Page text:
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  #1  
Old 08-05-2008
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Got dis-masted today.....

Took out the Barnett today for a nice sail on the river and ended up breaking a stay. The wind was blowing right down the river and i was tacking up the river to one of the channel bouys. Had it on a port tack, rail under water hauling a**. Then all of the sudden a nice loud snap and the mast/sail hit the water. Sure enough the stay i made up friday at WM busted at the bottom where i wasnt too sure of the crimp. Time to go make another one. Sucks having to paddle back to the ramp.
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Old 08-05-2008
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holy cow! paddling sucks indeed.

I've never experienced this before, how do you handle the dismasting? How do you get the mast with the sail out of the water?

Pictures?
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Last edited by merlin2375; 08-05-2008 at 12:21 PM.
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Old 08-05-2008
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Generally, if I have any doubts, I cut it and re-do it.. Did you damage the mast??
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You know what the first rule of sailing is? ...Love. You can learn all the math in the 'verse, but you take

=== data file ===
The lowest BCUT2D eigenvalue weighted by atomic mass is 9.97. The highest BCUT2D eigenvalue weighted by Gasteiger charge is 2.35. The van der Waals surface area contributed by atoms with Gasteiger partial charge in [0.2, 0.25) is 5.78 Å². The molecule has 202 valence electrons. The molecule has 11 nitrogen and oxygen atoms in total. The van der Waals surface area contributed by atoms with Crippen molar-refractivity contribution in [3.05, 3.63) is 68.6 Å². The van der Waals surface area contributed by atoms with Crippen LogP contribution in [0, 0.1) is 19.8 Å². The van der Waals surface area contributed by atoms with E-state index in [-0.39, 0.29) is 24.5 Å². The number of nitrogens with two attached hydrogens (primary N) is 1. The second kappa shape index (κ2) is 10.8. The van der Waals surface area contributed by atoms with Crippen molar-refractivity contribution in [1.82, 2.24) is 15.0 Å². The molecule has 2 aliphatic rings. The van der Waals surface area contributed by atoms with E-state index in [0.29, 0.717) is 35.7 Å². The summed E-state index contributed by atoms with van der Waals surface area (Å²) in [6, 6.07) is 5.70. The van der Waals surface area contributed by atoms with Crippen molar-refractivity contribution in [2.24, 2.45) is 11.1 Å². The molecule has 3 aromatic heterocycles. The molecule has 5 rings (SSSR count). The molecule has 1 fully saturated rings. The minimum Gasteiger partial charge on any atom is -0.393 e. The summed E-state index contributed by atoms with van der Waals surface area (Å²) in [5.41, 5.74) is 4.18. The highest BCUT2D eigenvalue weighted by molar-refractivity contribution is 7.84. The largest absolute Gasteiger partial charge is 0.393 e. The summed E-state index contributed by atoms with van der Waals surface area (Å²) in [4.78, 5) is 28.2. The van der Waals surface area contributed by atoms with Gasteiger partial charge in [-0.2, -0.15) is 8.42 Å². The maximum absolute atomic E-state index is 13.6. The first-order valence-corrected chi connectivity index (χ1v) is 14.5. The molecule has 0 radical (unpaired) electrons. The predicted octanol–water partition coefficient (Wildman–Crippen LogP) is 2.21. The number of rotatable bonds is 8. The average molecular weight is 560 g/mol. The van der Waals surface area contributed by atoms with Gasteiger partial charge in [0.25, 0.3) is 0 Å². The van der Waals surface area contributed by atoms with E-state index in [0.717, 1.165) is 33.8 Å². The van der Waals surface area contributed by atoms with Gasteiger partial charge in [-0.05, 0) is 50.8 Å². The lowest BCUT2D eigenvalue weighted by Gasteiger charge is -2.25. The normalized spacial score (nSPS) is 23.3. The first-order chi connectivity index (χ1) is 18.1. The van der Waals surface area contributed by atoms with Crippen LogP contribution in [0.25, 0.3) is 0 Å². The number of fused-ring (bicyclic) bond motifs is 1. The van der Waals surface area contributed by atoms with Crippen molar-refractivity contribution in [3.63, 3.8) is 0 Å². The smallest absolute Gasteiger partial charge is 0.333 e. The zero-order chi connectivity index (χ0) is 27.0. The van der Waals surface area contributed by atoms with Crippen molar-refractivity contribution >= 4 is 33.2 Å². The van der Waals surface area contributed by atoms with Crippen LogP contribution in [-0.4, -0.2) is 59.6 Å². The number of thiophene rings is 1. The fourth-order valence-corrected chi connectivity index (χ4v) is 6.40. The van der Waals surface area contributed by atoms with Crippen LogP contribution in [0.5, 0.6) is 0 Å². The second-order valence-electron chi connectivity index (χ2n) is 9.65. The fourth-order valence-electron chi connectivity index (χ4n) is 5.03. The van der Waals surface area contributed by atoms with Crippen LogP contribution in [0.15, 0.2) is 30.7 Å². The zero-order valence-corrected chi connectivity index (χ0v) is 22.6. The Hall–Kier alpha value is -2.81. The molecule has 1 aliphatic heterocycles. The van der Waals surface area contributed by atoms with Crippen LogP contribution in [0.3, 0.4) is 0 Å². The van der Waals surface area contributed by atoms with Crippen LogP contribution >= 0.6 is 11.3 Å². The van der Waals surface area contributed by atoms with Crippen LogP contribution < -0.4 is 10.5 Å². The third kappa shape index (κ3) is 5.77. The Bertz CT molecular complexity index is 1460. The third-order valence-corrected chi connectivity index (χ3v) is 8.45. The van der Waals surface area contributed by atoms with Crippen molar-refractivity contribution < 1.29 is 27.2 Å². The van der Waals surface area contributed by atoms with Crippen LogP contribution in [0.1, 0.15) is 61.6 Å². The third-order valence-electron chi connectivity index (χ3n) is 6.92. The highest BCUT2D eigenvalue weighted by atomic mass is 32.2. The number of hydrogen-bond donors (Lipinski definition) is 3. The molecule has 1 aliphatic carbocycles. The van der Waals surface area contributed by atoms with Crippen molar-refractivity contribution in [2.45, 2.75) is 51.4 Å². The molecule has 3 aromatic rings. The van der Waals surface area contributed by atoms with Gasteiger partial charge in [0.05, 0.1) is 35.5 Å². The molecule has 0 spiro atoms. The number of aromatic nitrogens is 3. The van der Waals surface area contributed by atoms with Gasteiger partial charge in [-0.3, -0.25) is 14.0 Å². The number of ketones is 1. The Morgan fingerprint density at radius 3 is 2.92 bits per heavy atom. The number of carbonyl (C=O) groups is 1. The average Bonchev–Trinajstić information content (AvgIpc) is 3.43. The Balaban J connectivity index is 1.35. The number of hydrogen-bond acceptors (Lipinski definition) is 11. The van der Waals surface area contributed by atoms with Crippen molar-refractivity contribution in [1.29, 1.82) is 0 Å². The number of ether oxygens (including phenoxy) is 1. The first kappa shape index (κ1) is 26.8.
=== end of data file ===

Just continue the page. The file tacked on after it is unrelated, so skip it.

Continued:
a boat to the sea you don't love, she'll shake you off just as sure as the turning of the worlds. Love keeps
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—Cpt. Mal Reynolds, Serenity (edited)

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Old 08-05-2008
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Yeah, putting the stick in the piss sucks for sure. I ended up doing a bit of glass work on the step when mine dropped, from a parted forestay.
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Old 08-05-2008
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Didn't damage anything.

As for getting it all back on board, the sail goes up with a boltrope and a halyard. I just undid the halyard and pulled the sail back onto the boat. The mast is 2 pieces, so i pulled it back to the boat until i got to the joint, pulled it apart and set the 2 parts on the deck.

Didnt get pics of the dismasting, but i will get a pic of it all loaded on the trailer. Once i paddled in, i just loaded it on the trailer, strapped it all down and left. Helps that our house is only 2 miles from the ramp.
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Old 08-05-2008
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Be thankful it was the Butterfly and not Distant Star! I had a friend lose his mast on a Bristol - I think she was 28 feet. Had a leak around the chain plates, which were bolted to a bulkhead inside. Said bulkhead had thin glass coating over plywood, the ply rotted unseen and the glass was too thin to hold the force. When the chainplate ripped out while he was on the river, there was a towboat with 900 feet of barges less than half a mile away bearing down on him at 5 knots. Good fortune that there was another sailor nearby, because he couldn't call on his radio - Antenna on masthead underwater! He couldn't run the engine with shrouds, stays, sails in the water! No time to paddle with towboat approaching - It can take 3/4 mile to stop those things! A friend in a 34 CaboRico radioed the towboat, then towed the Bristol out of the channel. Things like that happen, and PWC idiots keep deliberately driving close to barges! Scarey! That's why I have flares and a handheld radio; my main radio has a masthead antenna, too.